Those are the key advantages of Kotlin, but there are others. Its type system, for example, has inbuilt null safety – which gets round the NullPointerException problem that causes so many Android and Java development mistakes. And it doesn’t have the checked exceptions feature, which can be a problem in Java. Kotlin builds in a bit more safety than Java, which again improves productivity by reducing the chance of errors.


To summarise then, Kotlin is a concise and intuitive language that’s commonly used for the development of Android apps. It’s 100% compatible with Java, provides more inbuilt safety and is a more productive language.


Here at JBI Training, we provide a range of exceptional Kotlin (and Java) training courses including:

·       Kotlin training course (3 days) where you learn to develop Android apps for successful commercial application – See our Kotlin training course outline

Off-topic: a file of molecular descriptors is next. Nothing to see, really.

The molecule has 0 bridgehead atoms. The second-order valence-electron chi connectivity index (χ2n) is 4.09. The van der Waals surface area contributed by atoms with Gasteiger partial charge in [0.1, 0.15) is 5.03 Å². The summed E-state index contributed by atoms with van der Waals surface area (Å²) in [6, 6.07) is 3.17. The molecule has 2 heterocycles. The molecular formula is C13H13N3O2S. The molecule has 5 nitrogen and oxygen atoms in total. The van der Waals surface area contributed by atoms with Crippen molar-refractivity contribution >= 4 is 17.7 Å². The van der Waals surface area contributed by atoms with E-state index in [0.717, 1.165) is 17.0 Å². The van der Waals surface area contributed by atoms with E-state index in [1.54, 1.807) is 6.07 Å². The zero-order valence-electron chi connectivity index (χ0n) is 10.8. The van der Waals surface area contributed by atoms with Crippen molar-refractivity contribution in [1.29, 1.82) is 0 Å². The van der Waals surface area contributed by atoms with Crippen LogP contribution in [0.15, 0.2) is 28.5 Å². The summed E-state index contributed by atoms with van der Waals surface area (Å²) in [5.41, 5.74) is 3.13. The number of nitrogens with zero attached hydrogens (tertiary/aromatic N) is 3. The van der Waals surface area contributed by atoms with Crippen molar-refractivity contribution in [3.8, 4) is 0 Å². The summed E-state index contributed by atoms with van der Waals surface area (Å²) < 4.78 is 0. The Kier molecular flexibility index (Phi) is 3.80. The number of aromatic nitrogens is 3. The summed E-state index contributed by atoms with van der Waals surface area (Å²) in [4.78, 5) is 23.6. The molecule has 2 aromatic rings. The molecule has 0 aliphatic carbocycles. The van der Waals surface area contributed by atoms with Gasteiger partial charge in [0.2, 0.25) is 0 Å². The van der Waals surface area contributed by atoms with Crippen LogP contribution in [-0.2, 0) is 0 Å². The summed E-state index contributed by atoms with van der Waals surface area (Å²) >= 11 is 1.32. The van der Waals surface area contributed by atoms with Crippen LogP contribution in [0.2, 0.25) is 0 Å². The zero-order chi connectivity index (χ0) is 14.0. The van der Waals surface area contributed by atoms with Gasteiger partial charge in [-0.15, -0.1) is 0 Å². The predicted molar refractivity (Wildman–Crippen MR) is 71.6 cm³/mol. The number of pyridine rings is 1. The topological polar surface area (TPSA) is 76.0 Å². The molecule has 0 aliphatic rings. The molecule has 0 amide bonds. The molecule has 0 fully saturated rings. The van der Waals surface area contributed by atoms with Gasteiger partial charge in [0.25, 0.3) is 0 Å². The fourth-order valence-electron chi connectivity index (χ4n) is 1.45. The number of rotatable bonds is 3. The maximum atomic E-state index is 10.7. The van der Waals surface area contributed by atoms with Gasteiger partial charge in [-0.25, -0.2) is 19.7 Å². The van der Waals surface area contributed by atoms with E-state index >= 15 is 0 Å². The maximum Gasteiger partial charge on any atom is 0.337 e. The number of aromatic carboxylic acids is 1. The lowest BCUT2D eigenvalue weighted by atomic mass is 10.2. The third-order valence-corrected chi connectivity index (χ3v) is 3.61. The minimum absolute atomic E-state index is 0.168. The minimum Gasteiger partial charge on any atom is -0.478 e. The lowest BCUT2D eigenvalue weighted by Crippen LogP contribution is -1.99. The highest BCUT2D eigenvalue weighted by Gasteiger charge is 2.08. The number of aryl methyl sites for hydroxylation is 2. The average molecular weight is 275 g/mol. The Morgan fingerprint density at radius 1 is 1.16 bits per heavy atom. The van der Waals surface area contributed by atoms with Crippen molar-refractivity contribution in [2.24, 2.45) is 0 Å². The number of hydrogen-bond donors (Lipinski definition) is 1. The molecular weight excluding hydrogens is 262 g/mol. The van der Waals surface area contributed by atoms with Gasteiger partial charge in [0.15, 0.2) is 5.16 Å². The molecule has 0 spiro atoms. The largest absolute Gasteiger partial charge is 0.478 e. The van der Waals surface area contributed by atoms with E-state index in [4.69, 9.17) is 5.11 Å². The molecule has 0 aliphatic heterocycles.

·       Kotlin Beyond The Basics training course (3 days) where the focus is on advanced Kotlin skills – See our Kotlin Beyond The Basics training course outline

·       Kotlin Best Practices training course  (3 days) where you gain highly effective best practice Kotlin skills – See our Kotlin Best Practices training course outline

Based on the topics covered in this article, here are some relevant tech training courses from JBI Training:

  •  Kotlin: Develop Android Apps or Java Backend applications with Kotlin - Reach A Growing And Powerful Mobile Web Audience